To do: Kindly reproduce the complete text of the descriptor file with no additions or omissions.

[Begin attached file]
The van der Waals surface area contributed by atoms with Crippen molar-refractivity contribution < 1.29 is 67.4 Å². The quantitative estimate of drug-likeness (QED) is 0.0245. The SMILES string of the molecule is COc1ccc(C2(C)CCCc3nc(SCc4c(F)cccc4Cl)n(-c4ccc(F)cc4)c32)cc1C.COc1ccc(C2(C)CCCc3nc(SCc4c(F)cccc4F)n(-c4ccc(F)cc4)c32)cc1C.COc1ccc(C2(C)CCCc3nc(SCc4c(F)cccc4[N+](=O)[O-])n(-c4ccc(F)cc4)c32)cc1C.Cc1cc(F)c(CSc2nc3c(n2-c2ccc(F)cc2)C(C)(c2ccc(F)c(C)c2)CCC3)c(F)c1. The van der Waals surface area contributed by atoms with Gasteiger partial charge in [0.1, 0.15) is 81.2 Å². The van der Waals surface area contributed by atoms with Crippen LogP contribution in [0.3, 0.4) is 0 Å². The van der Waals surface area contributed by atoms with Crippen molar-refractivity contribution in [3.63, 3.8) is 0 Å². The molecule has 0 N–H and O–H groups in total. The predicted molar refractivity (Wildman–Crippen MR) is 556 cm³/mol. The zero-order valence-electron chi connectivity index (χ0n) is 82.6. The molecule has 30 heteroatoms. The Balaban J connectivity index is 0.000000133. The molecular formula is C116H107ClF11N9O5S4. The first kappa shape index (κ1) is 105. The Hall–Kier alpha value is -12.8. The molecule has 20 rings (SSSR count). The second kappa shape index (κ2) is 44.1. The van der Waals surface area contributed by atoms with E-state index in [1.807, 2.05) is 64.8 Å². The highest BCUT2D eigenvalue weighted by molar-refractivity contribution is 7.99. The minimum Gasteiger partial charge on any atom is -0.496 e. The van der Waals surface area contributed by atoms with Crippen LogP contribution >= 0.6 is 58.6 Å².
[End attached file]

The van der Waals surface area contributed by atoms with Crippen molar-refractivity contribution < 1.29 is 67.4 Å². The quantitative estimate of drug-likeness (QED) is 0.0245. The SMILES string of the molecule is COc1ccc(C2(C)CCCc3nc(SCc4c(F)cccc4Cl)n(-c4ccc(F)cc4)c32)cc1C.COc1ccc(C2(C)CCCc3nc(SCc4c(F)cccc4F)n(-c4ccc(F)cc4)c32)cc1C.COc1ccc(C2(C)CCCc3nc(SCc4c(F)cccc4[N+](=O)[O-])n(-c4ccc(F)cc4)c32)cc1C.Cc1cc(F)c(CSc2nc3c(n2-c2ccc(F)cc2)C(C)(c2ccc(F)c(C)c2)CCC3)c(F)c1. The van der Waals surface area contributed by atoms with Gasteiger partial charge in [0.1, 0.15) is 81.2 Å². The van der Waals surface area contributed by atoms with Crippen LogP contribution in [0.3, 0.4) is 0 Å². The van der Waals surface area contributed by atoms with Crippen molar-refractivity contribution in [3.63, 3.8) is 0 Å². The molecule has 0 N–H and O–H groups in total. The predicted molar refractivity (Wildman–Crippen MR) is 556 cm³/mol. The zero-order valence-electron chi connectivity index (χ0n) is 82.6. The molecule has 30 heteroatoms. The Balaban J connectivity index is 0.000000133. The molecular formula is C116H107ClF11N9O5S4. The first kappa shape index (κ1) is 105. The Hall–Kier alpha value is -12.8. The molecule has 20 rings (SSSR count). The second kappa shape index (κ2) is 44.1. The van der Waals surface area contributed by atoms with E-state index in [1.807, 2.05) is 64.8 Å². The highest BCUT2D eigenvalue weighted by molar-refractivity contribution is 7.99. The minimum Gasteiger partial charge on any atom is -0.496 e. The van der Waals surface area contributed by atoms with Crippen LogP contribution >= 0.6 is 58.6 Å².